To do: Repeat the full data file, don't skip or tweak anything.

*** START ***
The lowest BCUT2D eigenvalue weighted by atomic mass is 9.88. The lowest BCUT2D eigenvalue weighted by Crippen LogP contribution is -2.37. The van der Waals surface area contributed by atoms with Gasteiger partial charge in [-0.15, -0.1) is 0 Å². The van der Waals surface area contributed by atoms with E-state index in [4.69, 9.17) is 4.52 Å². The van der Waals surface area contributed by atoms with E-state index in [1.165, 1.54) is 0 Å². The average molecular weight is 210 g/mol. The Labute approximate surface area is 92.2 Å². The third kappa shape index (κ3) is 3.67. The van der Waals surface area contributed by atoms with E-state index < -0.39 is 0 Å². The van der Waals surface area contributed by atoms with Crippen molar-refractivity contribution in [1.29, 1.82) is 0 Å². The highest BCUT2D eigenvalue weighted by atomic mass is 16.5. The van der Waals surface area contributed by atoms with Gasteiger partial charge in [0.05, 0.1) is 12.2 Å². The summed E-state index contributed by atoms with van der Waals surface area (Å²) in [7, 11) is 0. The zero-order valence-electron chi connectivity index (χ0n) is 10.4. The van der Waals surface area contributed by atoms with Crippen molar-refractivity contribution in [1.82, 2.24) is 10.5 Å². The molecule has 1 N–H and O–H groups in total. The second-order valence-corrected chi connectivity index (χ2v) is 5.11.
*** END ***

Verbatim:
The lowest BCUT2D eigenvalue weighted by atomic mass is 9.88. The lowest BCUT2D eigenvalue weighted by Crippen LogP contribution is -2.37. The van der Waals surface area contributed by atoms with Gasteiger partial charge in [-0.15, -0.1) is 0 Å². The van der Waals surface area contributed by atoms with E-state index in [4.69, 9.17) is 4.52 Å². The van der Waals surface area contributed by atoms with E-state index in [1.165, 1.54) is 0 Å². The average molecular weight is 210 g/mol. The Labute approximate surface area is 92.2 Å². The third kappa shape index (κ3) is 3.67. The van der Waals surface area contributed by atoms with E-state index < -0.39 is 0 Å². The van der Waals surface area contributed by atoms with Crippen molar-refractivity contribution in [1.29, 1.82) is 0 Å². The highest BCUT2D eigenvalue weighted by atomic mass is 16.5. The van der Waals surface area contributed by atoms with Gasteiger partial charge in [0.05, 0.1) is 12.2 Å². The summed E-state index contributed by atoms with van der Waals surface area (Å²) in [7, 11) is 0. The zero-order valence-electron chi connectivity index (χ0n) is 10.4. The van der Waals surface area contributed by atoms with Crippen molar-refractivity contribution in [1.82, 2.24) is 10.5 Å². The molecule has 1 N–H and O–H groups in total. The second-order valence-corrected chi connectivity index (χ2v) is 5.11.